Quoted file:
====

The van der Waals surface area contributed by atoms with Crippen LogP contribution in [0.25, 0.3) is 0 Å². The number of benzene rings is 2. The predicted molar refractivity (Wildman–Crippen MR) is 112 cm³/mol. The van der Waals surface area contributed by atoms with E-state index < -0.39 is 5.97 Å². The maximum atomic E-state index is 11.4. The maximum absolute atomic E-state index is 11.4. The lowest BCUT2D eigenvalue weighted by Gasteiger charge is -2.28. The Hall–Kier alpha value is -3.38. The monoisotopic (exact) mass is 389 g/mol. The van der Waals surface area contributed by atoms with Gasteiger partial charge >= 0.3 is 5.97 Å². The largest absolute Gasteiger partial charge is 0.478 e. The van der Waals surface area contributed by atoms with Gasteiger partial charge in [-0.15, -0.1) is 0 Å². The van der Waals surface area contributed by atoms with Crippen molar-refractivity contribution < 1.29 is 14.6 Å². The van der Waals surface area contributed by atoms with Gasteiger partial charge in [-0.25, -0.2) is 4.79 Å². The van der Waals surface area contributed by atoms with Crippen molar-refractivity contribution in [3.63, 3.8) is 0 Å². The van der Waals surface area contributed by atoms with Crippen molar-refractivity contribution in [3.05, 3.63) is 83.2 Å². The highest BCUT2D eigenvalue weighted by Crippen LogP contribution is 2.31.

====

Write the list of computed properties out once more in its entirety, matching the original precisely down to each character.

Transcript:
The van der Waals surface area contributed by atoms with Crippen LogP contribution in [0.25, 0.3) is 0 Å². The number of benzene rings is 2. The predicted molar refractivity (Wildman–Crippen MR) is 112 cm³/mol. The van der Waals surface area contributed by atoms with E-state index < -0.39 is 5.97 Å². The maximum atomic E-state index is 11.4. The maximum absolute atomic E-state index is 11.4. The lowest BCUT2D eigenvalue weighted by Gasteiger charge is -2.28. The Hall–Kier alpha value is -3.38. The monoisotopic (exact) mass is 389 g/mol. The van der Waals surface area contributed by atoms with Gasteiger partial charge >= 0.3 is 5.97 Å². The largest absolute Gasteiger partial charge is 0.478 e. The van der Waals surface area contributed by atoms with Gasteiger partial charge in [-0.15, -0.1) is 0 Å². The van der Waals surface area contributed by atoms with Crippen molar-refractivity contribution < 1.29 is 14.6 Å². The van der Waals surface area contributed by atoms with Gasteiger partial charge in [-0.25, -0.2) is 4.79 Å². The van der Waals surface area contributed by atoms with Crippen molar-refractivity contribution in [3.63, 3.8) is 0 Å². The van der Waals surface area contributed by atoms with Crippen molar-refractivity contribution in [3.05, 3.63) is 83.2 Å². The highest BCUT2D eigenvalue weighted by Crippen LogP contribution is 2.31.